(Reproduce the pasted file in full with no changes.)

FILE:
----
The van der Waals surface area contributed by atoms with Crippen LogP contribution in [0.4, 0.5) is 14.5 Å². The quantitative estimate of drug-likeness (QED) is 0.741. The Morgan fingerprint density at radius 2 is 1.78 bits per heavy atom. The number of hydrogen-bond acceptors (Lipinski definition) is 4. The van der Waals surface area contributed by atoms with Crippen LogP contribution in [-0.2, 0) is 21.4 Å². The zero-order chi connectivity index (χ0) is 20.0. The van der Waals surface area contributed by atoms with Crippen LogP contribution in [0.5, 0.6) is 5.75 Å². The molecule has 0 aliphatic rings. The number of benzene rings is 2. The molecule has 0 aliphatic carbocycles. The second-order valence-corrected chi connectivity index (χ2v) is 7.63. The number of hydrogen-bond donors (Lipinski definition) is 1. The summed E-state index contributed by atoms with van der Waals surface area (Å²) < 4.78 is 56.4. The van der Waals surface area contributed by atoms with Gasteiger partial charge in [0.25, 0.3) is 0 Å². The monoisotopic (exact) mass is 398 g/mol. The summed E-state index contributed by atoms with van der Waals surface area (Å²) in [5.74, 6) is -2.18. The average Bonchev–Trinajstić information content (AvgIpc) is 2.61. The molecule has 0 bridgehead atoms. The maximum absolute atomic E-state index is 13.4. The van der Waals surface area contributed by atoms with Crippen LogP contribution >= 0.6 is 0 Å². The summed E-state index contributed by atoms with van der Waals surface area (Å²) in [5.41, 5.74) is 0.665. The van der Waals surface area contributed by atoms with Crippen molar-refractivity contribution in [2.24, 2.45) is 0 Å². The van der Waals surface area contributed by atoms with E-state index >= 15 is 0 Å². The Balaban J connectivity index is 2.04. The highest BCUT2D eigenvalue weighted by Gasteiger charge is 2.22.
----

The van der Waals surface area contributed by atoms with Crippen LogP contribution in [0.4, 0.5) is 14.5 Å². The quantitative estimate of drug-likeness (QED) is 0.741. The Morgan fingerprint density at radius 2 is 1.78 bits per heavy atom. The number of hydrogen-bond acceptors (Lipinski definition) is 4. The van der Waals surface area contributed by atoms with Crippen LogP contribution in [-0.2, 0) is 21.4 Å². The zero-order chi connectivity index (χ0) is 20.0. The van der Waals surface area contributed by atoms with Crippen LogP contribution in [0.5, 0.6) is 5.75 Å². The molecule has 0 aliphatic rings. The number of benzene rings is 2. The molecule has 0 aliphatic carbocycles. The second-order valence-corrected chi connectivity index (χ2v) is 7.63. The number of hydrogen-bond donors (Lipinski definition) is 1. The summed E-state index contributed by atoms with van der Waals surface area (Å²) < 4.78 is 56.4. The van der Waals surface area contributed by atoms with Gasteiger partial charge in [0.25, 0.3) is 0 Å². The monoisotopic (exact) mass is 398 g/mol. The summed E-state index contributed by atoms with van der Waals surface area (Å²) in [5.74, 6) is -2.18. The average Bonchev–Trinajstić information content (AvgIpc) is 2.61. The molecule has 0 bridgehead atoms. The maximum absolute atomic E-state index is 13.4. The van der Waals surface area contributed by atoms with Crippen LogP contribution >= 0.6 is 0 Å². The summed E-state index contributed by atoms with van der Waals surface area (Å²) in [5.41, 5.74) is 0.665. The van der Waals surface area contributed by atoms with Crippen molar-refractivity contribution in [2.24, 2.45) is 0 Å². The van der Waals surface area contributed by atoms with E-state index >= 15 is 0 Å². The Balaban J connectivity index is 2.04. The highest BCUT2D eigenvalue weighted by Gasteiger charge is 2.22.